Response time monitoring
Response time monitoring is usually performed less frequently than uptime monitoring. As a response time test can’t be performed if a website is unavailable, a response time monitor simultaneously performs an availability test.
Some synthetic monitoring services offer test allowance bundles and will include a lower allowance for response time monitoring than uptime tests. This is one of the main reasons that website owners perform response time tests less frequently than uptime monitoring.
Effective response time monitoring requires a page to be loaded into a browser. Response time test providers will advertise tests in one specific browser by default, which is usually Google Chrome. However, many services offer the subscriber a choice of browser and it is possible to perform the same tests with many browsers – although each browser test will be charged for individually. It is also important to test the mobile version of a site.
As with uptime monitoring, response time monitoring should be performed from different locations around the globe. Edge service providers offer site optimization and content delivery networks to speed up the delivery of the site to users located far away from the Web hosting service. If a server in that network goes down unexpectedly or performs badly, part or all of your site will be slow to load in one part of the world while performing well in another country.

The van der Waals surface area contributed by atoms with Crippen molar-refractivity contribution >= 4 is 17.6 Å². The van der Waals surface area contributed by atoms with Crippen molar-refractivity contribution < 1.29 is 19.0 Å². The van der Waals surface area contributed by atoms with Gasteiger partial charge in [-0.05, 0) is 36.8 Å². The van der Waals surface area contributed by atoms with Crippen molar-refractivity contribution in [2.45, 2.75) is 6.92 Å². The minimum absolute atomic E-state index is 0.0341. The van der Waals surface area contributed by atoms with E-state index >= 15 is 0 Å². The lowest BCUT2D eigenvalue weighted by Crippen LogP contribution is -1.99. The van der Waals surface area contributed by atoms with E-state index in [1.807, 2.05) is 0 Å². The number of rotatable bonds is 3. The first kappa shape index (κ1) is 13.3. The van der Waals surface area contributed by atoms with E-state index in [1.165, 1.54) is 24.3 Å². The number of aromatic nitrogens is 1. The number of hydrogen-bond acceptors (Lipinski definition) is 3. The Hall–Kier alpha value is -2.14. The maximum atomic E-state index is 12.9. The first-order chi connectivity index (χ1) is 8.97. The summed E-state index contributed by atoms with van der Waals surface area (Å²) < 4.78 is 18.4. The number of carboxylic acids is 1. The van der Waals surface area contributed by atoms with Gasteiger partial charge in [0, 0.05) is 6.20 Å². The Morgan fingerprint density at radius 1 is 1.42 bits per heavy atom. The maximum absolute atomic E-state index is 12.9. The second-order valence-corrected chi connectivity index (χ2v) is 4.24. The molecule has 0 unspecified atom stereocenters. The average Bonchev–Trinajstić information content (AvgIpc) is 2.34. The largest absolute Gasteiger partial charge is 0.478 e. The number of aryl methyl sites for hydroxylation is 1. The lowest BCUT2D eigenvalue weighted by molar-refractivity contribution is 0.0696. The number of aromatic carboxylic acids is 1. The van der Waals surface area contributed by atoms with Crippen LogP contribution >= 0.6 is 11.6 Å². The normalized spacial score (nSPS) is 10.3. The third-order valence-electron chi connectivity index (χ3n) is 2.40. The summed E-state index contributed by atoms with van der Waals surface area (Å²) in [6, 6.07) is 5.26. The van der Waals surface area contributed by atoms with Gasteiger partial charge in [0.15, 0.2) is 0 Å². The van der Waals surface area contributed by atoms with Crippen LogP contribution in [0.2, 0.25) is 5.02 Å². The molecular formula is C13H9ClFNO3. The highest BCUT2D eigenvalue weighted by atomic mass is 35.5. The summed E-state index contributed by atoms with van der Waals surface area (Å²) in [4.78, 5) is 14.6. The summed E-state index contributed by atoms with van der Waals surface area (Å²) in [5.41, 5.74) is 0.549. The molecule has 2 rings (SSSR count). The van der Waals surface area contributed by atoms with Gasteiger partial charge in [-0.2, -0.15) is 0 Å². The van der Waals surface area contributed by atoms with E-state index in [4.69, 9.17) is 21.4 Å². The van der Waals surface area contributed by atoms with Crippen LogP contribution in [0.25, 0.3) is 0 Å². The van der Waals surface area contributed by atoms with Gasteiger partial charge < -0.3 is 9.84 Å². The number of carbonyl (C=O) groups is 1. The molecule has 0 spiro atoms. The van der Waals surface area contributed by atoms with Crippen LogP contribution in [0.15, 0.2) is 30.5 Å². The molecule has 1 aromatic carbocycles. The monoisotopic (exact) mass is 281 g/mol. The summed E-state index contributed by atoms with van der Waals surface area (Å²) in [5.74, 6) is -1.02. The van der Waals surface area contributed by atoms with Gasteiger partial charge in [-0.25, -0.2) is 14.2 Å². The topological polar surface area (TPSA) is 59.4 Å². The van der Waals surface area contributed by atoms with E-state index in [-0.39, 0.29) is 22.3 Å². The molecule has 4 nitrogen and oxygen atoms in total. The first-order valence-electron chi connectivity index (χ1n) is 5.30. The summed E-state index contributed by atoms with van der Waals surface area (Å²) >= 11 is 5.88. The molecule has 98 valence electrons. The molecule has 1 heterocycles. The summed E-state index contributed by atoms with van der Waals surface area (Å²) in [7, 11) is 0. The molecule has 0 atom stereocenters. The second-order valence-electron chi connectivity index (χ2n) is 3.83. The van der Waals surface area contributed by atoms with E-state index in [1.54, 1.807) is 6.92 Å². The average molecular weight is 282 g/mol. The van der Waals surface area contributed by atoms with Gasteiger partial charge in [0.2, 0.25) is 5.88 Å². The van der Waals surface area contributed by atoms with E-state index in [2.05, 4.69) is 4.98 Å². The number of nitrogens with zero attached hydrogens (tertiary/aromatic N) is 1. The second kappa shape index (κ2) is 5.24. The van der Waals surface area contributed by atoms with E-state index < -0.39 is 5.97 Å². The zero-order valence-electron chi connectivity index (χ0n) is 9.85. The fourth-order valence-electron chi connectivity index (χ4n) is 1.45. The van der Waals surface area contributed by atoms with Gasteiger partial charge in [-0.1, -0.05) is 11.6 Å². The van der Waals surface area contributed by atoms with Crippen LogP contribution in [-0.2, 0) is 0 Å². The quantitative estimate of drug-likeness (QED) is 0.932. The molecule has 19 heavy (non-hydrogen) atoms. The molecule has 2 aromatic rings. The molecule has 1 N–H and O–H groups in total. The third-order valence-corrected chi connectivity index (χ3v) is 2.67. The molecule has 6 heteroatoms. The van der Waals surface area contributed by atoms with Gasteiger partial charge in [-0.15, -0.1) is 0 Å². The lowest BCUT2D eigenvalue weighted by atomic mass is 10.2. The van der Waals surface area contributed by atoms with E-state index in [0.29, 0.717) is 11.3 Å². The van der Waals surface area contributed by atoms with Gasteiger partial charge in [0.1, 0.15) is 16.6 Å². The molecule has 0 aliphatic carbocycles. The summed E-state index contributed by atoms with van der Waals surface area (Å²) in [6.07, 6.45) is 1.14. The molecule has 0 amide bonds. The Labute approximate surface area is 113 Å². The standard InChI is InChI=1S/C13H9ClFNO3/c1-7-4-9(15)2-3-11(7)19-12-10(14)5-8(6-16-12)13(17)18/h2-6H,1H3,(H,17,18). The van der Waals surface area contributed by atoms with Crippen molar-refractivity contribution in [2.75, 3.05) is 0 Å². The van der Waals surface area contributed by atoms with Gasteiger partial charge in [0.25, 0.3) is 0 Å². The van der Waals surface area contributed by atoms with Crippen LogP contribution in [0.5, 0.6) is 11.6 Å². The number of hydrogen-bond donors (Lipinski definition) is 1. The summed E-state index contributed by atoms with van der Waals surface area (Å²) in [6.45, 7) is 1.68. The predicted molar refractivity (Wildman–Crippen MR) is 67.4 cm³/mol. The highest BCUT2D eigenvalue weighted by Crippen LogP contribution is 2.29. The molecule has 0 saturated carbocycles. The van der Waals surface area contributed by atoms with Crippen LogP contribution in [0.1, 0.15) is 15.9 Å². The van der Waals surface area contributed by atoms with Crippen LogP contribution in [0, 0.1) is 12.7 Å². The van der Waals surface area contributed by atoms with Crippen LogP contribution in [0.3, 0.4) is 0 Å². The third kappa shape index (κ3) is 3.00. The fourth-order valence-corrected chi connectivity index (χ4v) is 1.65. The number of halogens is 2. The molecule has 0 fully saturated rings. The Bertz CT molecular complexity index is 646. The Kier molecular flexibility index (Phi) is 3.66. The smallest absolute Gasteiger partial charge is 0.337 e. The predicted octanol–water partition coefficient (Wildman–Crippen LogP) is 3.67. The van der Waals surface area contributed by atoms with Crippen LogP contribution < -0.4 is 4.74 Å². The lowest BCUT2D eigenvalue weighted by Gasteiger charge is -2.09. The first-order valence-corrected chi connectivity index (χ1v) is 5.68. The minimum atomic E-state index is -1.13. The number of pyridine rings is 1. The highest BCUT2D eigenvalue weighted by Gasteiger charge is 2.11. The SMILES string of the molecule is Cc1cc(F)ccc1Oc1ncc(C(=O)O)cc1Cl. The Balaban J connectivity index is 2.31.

There are many metrics that a response time monitor can offer. The main web page events to look out for are:
- First Contentful Paint (FCP) – This is a timestamp of when the first visible element appears in a browser and lets the user know that the site is actually being delivered. The element could be text, an image, or a graphic.
- Largest Contentful Paint (LCP) – The time the largest element in the initial view of the page is visible. This is likely to be a headline image on the page.
- First Input Delay (FID) – This is the moment an interactive element on the page becomes active. For example, a link. The FID response time does not wait for all interactive elements to become active.
- Time to Interactive (TTI) – This is the moment when all the interactive elements on a page become responsive.
- Cumulative Layout Shift (CLS) – The elements in a page will move as other elements become visible. This is particularly noticeable with text when a font is applied. The loading of images will also move all subsequent content down the page. The CLS is the moment that all elements are in their final position.
These response time measurements are known as Web vitals. Google defines LCP, FID, and CLS as “core Web vitals.”
Synthetic transaction monitoring
Synthetic transaction monitoring is considerably more complicated than uptime and response time monitoring. The transaction monitoring task requires a script of actions to be executed. These simulate the actions of real users and test interactive elements on a page, such as drop-down lists or video players. The aim of synthetic user monitoring is to check that combinations of elements work well together. Thus, they are more likely to be used to check on a web form.